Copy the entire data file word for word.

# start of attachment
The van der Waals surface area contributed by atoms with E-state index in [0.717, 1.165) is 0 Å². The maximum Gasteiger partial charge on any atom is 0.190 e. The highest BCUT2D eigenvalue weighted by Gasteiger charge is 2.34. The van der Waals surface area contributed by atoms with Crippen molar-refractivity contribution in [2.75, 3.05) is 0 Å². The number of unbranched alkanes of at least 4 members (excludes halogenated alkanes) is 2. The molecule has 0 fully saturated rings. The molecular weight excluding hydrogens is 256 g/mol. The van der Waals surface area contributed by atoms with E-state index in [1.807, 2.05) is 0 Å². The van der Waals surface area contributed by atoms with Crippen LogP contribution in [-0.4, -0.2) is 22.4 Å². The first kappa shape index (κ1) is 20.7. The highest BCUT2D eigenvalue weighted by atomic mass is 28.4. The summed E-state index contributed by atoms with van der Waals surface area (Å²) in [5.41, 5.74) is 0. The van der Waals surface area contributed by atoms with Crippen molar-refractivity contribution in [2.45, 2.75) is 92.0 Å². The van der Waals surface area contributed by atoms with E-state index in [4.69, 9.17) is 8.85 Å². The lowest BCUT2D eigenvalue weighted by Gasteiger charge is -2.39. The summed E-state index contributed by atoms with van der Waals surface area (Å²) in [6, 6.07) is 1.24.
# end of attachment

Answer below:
The van der Waals surface area contributed by atoms with E-state index in [0.717, 1.165) is 0 Å². The maximum Gasteiger partial charge on any atom is 0.190 e. The highest BCUT2D eigenvalue weighted by Gasteiger charge is 2.34. The van der Waals surface area contributed by atoms with Crippen molar-refractivity contribution in [2.75, 3.05) is 0 Å². The number of unbranched alkanes of at least 4 members (excludes halogenated alkanes) is 2. The molecule has 0 fully saturated rings. The molecular weight excluding hydrogens is 256 g/mol. The van der Waals surface area contributed by atoms with E-state index in [1.807, 2.05) is 0 Å². The van der Waals surface area contributed by atoms with Crippen LogP contribution in [-0.4, -0.2) is 22.4 Å². The first kappa shape index (κ1) is 20.7. The highest BCUT2D eigenvalue weighted by atomic mass is 28.4. The summed E-state index contributed by atoms with van der Waals surface area (Å²) in [5.41, 5.74) is 0. The van der Waals surface area contributed by atoms with Crippen molar-refractivity contribution in [2.45, 2.75) is 92.0 Å². The van der Waals surface area contributed by atoms with E-state index in [4.69, 9.17) is 8.85 Å². The lowest BCUT2D eigenvalue weighted by Gasteiger charge is -2.39. The summed E-state index contributed by atoms with van der Waals surface area (Å²) in [6, 6.07) is 1.24.